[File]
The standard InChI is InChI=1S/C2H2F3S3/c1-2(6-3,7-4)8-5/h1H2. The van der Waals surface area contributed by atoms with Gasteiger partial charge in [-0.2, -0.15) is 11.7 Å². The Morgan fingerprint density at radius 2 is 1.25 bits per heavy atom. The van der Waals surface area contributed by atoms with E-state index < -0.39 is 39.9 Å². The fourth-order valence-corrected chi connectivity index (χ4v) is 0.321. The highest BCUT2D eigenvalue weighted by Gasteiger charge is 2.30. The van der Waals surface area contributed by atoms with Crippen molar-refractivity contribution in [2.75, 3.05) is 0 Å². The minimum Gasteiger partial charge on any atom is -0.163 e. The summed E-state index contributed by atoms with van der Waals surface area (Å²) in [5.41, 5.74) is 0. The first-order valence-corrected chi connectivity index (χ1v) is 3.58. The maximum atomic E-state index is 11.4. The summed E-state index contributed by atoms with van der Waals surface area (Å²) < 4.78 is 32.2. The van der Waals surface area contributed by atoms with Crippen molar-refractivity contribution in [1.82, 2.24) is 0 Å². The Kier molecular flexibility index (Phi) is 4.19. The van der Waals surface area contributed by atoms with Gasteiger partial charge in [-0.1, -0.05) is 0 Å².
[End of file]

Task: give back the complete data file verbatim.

The standard InChI is InChI=1S/C2H2F3S3/c1-2(6-3,7-4)8-5/h1H2. The van der Waals surface area contributed by atoms with Gasteiger partial charge in [-0.2, -0.15) is 11.7 Å². The Morgan fingerprint density at radius 2 is 1.25 bits per heavy atom. The van der Waals surface area contributed by atoms with E-state index < -0.39 is 39.9 Å². The fourth-order valence-corrected chi connectivity index (χ4v) is 0.321. The highest BCUT2D eigenvalue weighted by Gasteiger charge is 2.30. The van der Waals surface area contributed by atoms with Crippen molar-refractivity contribution in [2.75, 3.05) is 0 Å². The minimum Gasteiger partial charge on any atom is -0.163 e. The summed E-state index contributed by atoms with van der Waals surface area (Å²) in [5.41, 5.74) is 0. The first-order valence-corrected chi connectivity index (χ1v) is 3.58. The maximum atomic E-state index is 11.4. The summed E-state index contributed by atoms with van der Waals surface area (Å²) < 4.78 is 32.2. The van der Waals surface area contributed by atoms with Crippen molar-refractivity contribution in [1.82, 2.24) is 0 Å². The Kier molecular flexibility index (Phi) is 4.19. The van der Waals surface area contributed by atoms with Gasteiger partial charge in [-0.1, -0.05) is 0 Å².